This list is by no means exhaustive, but is a good starting point. If something has happened in your life, whether that’s a tangible incident (perhaps a traumatic event) or just a gradual shift into a different mindset, it can have a huge impact on your ability to lead your life as you normally would – so asking yourself the questions posed by the American Psychological Association is a great way to measure how much of an impact it really is having on your life, especially when many of us wouldn’t have realised otherwise.

Outside of the American Psychological Association’s questions, there are a range of other signs that it might be time to seek professional help.

1: You’re having trouble regulating or managing your emotions

We all feel negative emotions at some point in our lives, but if you’re struggling to handle these emotions or feeling them more often than usual, it could be a sign of an underlying issue that your brain is trying to cope with. Particularly in men, irritability or outbursts of emotion can often be written off as “masculine traits” – but if these feelings are unusual for you or are having a detrimental effect on your relationships, it could be time to seek professional help.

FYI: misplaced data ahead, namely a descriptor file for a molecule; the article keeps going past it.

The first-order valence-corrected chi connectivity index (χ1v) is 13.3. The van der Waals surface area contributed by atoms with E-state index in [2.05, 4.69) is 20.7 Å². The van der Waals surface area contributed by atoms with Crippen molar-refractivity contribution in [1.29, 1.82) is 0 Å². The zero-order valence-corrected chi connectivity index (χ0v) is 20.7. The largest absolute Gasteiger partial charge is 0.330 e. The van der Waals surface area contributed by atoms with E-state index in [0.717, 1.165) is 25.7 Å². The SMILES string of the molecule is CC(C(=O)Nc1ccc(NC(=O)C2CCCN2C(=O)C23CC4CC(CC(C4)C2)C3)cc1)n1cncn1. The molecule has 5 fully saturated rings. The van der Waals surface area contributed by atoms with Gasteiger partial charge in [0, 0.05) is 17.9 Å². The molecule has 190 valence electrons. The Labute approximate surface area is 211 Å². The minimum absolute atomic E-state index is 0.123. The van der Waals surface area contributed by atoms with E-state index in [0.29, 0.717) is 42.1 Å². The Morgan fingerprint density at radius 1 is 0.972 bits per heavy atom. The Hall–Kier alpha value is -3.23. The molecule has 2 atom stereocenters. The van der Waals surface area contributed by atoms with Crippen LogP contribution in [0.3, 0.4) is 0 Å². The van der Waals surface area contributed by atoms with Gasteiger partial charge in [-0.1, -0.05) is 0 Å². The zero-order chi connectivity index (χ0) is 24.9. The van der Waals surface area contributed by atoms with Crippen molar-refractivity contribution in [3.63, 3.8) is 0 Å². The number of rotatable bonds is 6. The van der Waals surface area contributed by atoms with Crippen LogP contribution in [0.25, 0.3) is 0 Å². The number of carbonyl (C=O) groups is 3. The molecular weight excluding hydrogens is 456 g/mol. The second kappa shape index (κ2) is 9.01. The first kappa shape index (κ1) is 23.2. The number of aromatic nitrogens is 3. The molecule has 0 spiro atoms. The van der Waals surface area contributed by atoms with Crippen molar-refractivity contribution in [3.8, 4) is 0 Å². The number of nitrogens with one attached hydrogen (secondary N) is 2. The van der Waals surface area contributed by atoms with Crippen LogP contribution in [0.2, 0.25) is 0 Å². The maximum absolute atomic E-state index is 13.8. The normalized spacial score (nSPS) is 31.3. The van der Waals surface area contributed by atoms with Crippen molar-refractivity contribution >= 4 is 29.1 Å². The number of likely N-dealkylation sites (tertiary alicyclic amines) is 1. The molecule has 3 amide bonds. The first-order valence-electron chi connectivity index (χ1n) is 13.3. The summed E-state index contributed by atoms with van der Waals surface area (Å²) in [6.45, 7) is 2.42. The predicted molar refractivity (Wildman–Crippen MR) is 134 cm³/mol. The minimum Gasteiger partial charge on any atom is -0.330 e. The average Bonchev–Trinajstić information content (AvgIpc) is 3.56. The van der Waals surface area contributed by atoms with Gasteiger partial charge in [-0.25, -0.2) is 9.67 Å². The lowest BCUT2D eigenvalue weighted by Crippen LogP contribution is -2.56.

2: Your performance at work is suffering

It can be easy to write off declining performance as just you being bored of your job, or tired, or just temporarily unmotivated, but your performance is often inextricably linked to your mental health. If your performance is suffering because you just can’t concentrate, or you find yourself daydreaming, or you’re feeling too stressed to focus – it could be time to seek help.

3: Your sleep or eating patterns have changed

Again, another change that we could easily write off as temporary or just a part of life, but disruptions to your sleep or your appetite are often a symptom of a deeper, more complex underlying issue – and definitely something that professional therapy can help with.

4: Your relationships are suffering

Changes in the state of your relationship are often one of the first signs of an underlying issue rearing its head. Your friends, family and loved ones may be the first to realise something has changed, perhaps even before you do – and those relationships will often be the first things to start suffering. Changes in mood, sleep patterns or day-to-day performance take their toll on relationships and our loved ones will notice.

5: You’re no longer enjoying the things you used to